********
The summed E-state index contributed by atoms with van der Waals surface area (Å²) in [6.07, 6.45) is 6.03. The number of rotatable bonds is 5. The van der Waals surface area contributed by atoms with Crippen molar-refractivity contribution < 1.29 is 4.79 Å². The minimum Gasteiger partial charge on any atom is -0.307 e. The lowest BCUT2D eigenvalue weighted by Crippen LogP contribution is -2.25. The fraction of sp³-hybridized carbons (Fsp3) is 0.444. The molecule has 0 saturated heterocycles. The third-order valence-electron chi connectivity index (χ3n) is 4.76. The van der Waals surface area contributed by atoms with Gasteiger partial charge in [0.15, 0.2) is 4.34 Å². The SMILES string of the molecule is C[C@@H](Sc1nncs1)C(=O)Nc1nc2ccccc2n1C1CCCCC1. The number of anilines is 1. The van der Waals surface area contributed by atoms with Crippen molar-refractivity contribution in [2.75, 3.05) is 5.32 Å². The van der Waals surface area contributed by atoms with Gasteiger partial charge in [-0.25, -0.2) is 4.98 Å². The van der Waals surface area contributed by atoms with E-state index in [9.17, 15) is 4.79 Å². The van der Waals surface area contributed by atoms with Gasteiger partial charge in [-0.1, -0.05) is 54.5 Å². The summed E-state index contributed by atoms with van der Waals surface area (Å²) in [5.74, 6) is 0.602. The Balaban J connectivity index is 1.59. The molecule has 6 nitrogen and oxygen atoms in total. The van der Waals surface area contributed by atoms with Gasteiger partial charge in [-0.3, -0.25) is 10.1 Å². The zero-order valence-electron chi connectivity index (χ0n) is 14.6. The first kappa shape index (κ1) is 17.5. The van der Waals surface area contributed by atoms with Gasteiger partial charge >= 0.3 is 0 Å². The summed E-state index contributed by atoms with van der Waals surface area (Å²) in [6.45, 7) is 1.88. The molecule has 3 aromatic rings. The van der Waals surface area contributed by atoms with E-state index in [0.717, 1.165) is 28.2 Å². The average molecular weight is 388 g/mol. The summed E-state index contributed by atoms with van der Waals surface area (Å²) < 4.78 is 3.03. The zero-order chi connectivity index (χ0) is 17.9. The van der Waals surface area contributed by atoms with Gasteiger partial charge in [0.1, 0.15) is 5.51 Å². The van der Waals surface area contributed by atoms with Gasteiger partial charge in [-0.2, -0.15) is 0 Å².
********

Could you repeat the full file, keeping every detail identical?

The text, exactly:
The summed E-state index contributed by atoms with van der Waals surface area (Å²) in [6.07, 6.45) is 6.03. The number of rotatable bonds is 5. The van der Waals surface area contributed by atoms with Crippen molar-refractivity contribution < 1.29 is 4.79 Å². The minimum Gasteiger partial charge on any atom is -0.307 e. The lowest BCUT2D eigenvalue weighted by Crippen LogP contribution is -2.25. The fraction of sp³-hybridized carbons (Fsp3) is 0.444. The molecule has 0 saturated heterocycles. The third-order valence-electron chi connectivity index (χ3n) is 4.76. The van der Waals surface area contributed by atoms with Gasteiger partial charge in [0.15, 0.2) is 4.34 Å². The SMILES string of the molecule is C[C@@H](Sc1nncs1)C(=O)Nc1nc2ccccc2n1C1CCCCC1. The number of anilines is 1. The van der Waals surface area contributed by atoms with Crippen molar-refractivity contribution in [2.75, 3.05) is 5.32 Å². The van der Waals surface area contributed by atoms with Gasteiger partial charge in [-0.25, -0.2) is 4.98 Å². The van der Waals surface area contributed by atoms with E-state index in [9.17, 15) is 4.79 Å². The van der Waals surface area contributed by atoms with Gasteiger partial charge in [-0.1, -0.05) is 54.5 Å². The summed E-state index contributed by atoms with van der Waals surface area (Å²) in [5.74, 6) is 0.602. The Balaban J connectivity index is 1.59. The molecule has 6 nitrogen and oxygen atoms in total. The van der Waals surface area contributed by atoms with Gasteiger partial charge in [-0.3, -0.25) is 10.1 Å². The zero-order valence-electron chi connectivity index (χ0n) is 14.6. The first kappa shape index (κ1) is 17.5. The van der Waals surface area contributed by atoms with Gasteiger partial charge >= 0.3 is 0 Å². The summed E-state index contributed by atoms with van der Waals surface area (Å²) in [6.45, 7) is 1.88. The molecule has 3 aromatic rings. The van der Waals surface area contributed by atoms with E-state index in [0.717, 1.165) is 28.2 Å². The average molecular weight is 388 g/mol. The summed E-state index contributed by atoms with van der Waals surface area (Å²) < 4.78 is 3.03. The zero-order chi connectivity index (χ0) is 17.9. The van der Waals surface area contributed by atoms with Gasteiger partial charge in [0.1, 0.15) is 5.51 Å². The van der Waals surface area contributed by atoms with Gasteiger partial charge in [-0.2, -0.15) is 0 Å².